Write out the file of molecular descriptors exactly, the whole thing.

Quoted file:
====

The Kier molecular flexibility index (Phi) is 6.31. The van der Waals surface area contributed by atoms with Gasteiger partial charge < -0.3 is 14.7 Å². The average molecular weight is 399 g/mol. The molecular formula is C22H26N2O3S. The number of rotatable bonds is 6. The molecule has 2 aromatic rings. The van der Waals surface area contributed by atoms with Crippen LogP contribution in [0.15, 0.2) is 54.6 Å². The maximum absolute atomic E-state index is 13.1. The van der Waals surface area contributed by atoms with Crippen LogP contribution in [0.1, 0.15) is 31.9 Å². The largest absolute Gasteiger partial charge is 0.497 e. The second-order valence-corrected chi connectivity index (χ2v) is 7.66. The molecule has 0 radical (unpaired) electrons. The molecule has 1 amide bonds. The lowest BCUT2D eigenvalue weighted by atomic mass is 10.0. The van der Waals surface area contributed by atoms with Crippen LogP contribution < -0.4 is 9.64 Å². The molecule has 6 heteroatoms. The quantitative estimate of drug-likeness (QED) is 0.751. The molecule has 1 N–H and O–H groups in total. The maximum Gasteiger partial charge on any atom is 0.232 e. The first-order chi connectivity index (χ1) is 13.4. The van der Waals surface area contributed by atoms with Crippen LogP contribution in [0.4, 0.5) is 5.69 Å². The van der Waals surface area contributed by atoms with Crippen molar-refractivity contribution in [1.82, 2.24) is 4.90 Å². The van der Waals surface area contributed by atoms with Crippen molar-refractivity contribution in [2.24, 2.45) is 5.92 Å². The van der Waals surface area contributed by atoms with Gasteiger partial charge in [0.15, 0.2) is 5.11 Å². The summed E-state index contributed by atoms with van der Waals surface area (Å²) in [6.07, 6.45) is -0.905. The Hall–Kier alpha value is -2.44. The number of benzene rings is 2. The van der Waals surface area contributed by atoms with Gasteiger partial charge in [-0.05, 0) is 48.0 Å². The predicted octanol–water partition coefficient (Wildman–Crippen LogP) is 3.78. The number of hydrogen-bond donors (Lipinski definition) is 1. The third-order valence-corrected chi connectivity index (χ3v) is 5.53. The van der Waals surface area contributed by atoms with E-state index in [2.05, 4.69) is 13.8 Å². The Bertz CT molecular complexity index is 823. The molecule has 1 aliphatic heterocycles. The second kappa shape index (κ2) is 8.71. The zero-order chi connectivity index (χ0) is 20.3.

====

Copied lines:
The Kier molecular flexibility index (Phi) is 6.31. The van der Waals surface area contributed by atoms with Gasteiger partial charge < -0.3 is 14.7 Å². The average molecular weight is 399 g/mol. The molecular formula is C22H26N2O3S. The number of rotatable bonds is 6. The molecule has 2 aromatic rings. The van der Waals surface area contributed by atoms with Crippen LogP contribution in [0.15, 0.2) is 54.6 Å². The maximum absolute atomic E-state index is 13.1. The van der Waals surface area contributed by atoms with Crippen LogP contribution in [0.1, 0.15) is 31.9 Å². The largest absolute Gasteiger partial charge is 0.497 e. The second-order valence-corrected chi connectivity index (χ2v) is 7.66. The molecule has 0 radical (unpaired) electrons. The molecule has 1 amide bonds. The lowest BCUT2D eigenvalue weighted by atomic mass is 10.0. The van der Waals surface area contributed by atoms with Crippen LogP contribution < -0.4 is 9.64 Å². The molecule has 6 heteroatoms. The quantitative estimate of drug-likeness (QED) is 0.751. The molecule has 1 N–H and O–H groups in total. The maximum Gasteiger partial charge on any atom is 0.232 e. The first-order chi connectivity index (χ1) is 13.4. The van der Waals surface area contributed by atoms with Crippen LogP contribution in [0.4, 0.5) is 5.69 Å². The van der Waals surface area contributed by atoms with Crippen molar-refractivity contribution in [1.82, 2.24) is 4.90 Å². The van der Waals surface area contributed by atoms with Crippen molar-refractivity contribution in [2.24, 2.45) is 5.92 Å². The van der Waals surface area contributed by atoms with Gasteiger partial charge in [0.15, 0.2) is 5.11 Å². The summed E-state index contributed by atoms with van der Waals surface area (Å²) in [6.07, 6.45) is -0.905. The Hall–Kier alpha value is -2.44. The number of benzene rings is 2. The van der Waals surface area contributed by atoms with Gasteiger partial charge in [-0.05, 0) is 48.0 Å². The predicted octanol–water partition coefficient (Wildman–Crippen LogP) is 3.78. The number of hydrogen-bond donors (Lipinski definition) is 1. The third-order valence-corrected chi connectivity index (χ3v) is 5.53. The van der Waals surface area contributed by atoms with E-state index in [2.05, 4.69) is 13.8 Å². The Bertz CT molecular complexity index is 823. The molecule has 1 aliphatic heterocycles. The second kappa shape index (κ2) is 8.71. The zero-order chi connectivity index (χ0) is 20.3.